Fifty years from now this volume will be read as an indispensable primary source for the cultural history of our times. My hope is that some future historian will compile a companion volume of the most drivelsome reviews and essays published in the leading orthodox organs of the same period. To be done properly, this companion work would have to stretch back at least far enough to incorporates such forgotten capi di lavoro as The Greening of America, since the imbecilities of the last twenty-five years evolved well before The New Criterion began its work.
The editor of the proposed compilation will have to burrow laboriously into a huge midden heap of discarded intellectual trash. Happily we can dispense with such grimy and sordid sifting. This collection provides a more than adequate overview of the cultural pathologies of our times, and does so elegantly. There is not one awkward or obscure sentence in its 484 pages, and a good many gems of critical panache and wit.
Its most satisfying feature is the way it combines demolition and affirmation.
It is here, upon a blistering and torrid battlefield, that The New Criterion asserts itself. Their purpose is in keeping the immortal words of George Santayana that "the best men in all ages keep classic traditions alive." A standard motif of every issue is to rehabilitate verboten cerebrals or those who do not fit into the sound byte parameters of our society. This volume resurrects a great many figures. The title of a composition by Brooke Allen asks "Who Was Simon Raven?" but readers will no cause to echo her after once they are finished. The same can be said of other unfashionable personages like John Buchan, Leigh Fermor, Milton Avery, F.R. Leavis, and Donald Francis Tovey.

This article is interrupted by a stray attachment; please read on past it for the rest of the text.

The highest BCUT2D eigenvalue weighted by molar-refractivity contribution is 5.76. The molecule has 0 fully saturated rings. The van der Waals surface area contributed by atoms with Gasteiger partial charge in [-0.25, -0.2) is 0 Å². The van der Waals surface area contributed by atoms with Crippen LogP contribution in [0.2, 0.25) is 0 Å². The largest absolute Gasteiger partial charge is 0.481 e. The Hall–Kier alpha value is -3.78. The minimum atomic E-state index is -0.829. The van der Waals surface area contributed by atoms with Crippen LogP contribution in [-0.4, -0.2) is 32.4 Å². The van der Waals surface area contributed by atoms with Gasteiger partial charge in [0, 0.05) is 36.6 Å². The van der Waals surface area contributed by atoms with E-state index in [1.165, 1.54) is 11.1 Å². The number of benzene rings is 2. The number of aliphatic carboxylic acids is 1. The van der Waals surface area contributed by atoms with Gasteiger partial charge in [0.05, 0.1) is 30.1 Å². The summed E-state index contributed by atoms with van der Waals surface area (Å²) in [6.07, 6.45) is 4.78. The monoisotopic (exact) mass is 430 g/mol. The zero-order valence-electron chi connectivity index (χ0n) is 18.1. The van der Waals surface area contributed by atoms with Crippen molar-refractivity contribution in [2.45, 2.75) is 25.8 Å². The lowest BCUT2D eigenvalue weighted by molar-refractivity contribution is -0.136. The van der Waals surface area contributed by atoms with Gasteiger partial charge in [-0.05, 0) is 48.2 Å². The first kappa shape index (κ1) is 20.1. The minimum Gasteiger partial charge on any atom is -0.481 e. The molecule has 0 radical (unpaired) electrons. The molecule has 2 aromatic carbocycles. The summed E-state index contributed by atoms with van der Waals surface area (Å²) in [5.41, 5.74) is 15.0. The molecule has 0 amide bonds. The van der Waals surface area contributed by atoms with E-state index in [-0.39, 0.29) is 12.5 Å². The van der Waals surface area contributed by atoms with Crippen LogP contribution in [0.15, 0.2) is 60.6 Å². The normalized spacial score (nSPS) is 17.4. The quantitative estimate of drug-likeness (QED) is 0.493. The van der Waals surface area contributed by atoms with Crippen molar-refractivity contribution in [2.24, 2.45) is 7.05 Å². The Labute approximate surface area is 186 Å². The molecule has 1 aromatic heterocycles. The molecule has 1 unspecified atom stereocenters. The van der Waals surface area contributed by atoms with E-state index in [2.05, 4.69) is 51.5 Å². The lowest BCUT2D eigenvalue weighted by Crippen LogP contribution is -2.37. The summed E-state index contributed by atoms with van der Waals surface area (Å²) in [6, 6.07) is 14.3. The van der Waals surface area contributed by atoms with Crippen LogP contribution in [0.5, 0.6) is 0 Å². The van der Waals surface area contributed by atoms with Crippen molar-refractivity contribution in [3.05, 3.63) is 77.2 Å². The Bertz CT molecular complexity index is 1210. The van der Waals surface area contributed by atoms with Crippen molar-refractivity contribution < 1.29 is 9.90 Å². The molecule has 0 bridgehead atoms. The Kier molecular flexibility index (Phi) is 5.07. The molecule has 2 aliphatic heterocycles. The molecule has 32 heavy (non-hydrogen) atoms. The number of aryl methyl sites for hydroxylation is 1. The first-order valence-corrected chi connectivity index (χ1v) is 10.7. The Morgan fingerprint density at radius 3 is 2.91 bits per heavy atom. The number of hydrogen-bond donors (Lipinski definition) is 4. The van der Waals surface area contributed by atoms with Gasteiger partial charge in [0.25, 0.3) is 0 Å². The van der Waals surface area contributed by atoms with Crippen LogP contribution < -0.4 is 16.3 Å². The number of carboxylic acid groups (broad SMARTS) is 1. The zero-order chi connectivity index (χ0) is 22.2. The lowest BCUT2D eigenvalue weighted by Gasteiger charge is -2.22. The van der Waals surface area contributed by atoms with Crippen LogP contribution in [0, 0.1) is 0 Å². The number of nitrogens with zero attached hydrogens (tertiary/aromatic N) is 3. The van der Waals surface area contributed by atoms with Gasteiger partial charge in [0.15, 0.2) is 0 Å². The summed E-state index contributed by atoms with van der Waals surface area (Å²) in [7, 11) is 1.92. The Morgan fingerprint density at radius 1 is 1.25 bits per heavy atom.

Every person and idea that the journal places into our consciousness acts as a partial antidote to the neurotoxin of political correctness, and builds an infrastructure upon which we can better understand our world. Nowadays, unfortunately, truth exists almost entirely outside the purview of the race, class, and sex Commissars infesting our universities.The New Criterion does more than commemorate and enshrine. It also counterattacks which it does in an entertaining and lethal fashion. Its artful and erudite tone does not diminish its impact. This should not surprise us as Evander Holyfield also fought like a gentleman, but woe to the fool who stepped into one of his combinations.
In these days of insane educational inflation, the most important question to ask in regards to this book is how many college courses is it worth? Five? Ten? Fifteen? I guess the answer depends on the particular university and how "engaged" their professors happen to be. When the search for truth has been abandoned and truth itself has been demoted to one of many competing "perspectives," the fruit of this journal is one of the few ways in which the young can discern veritas.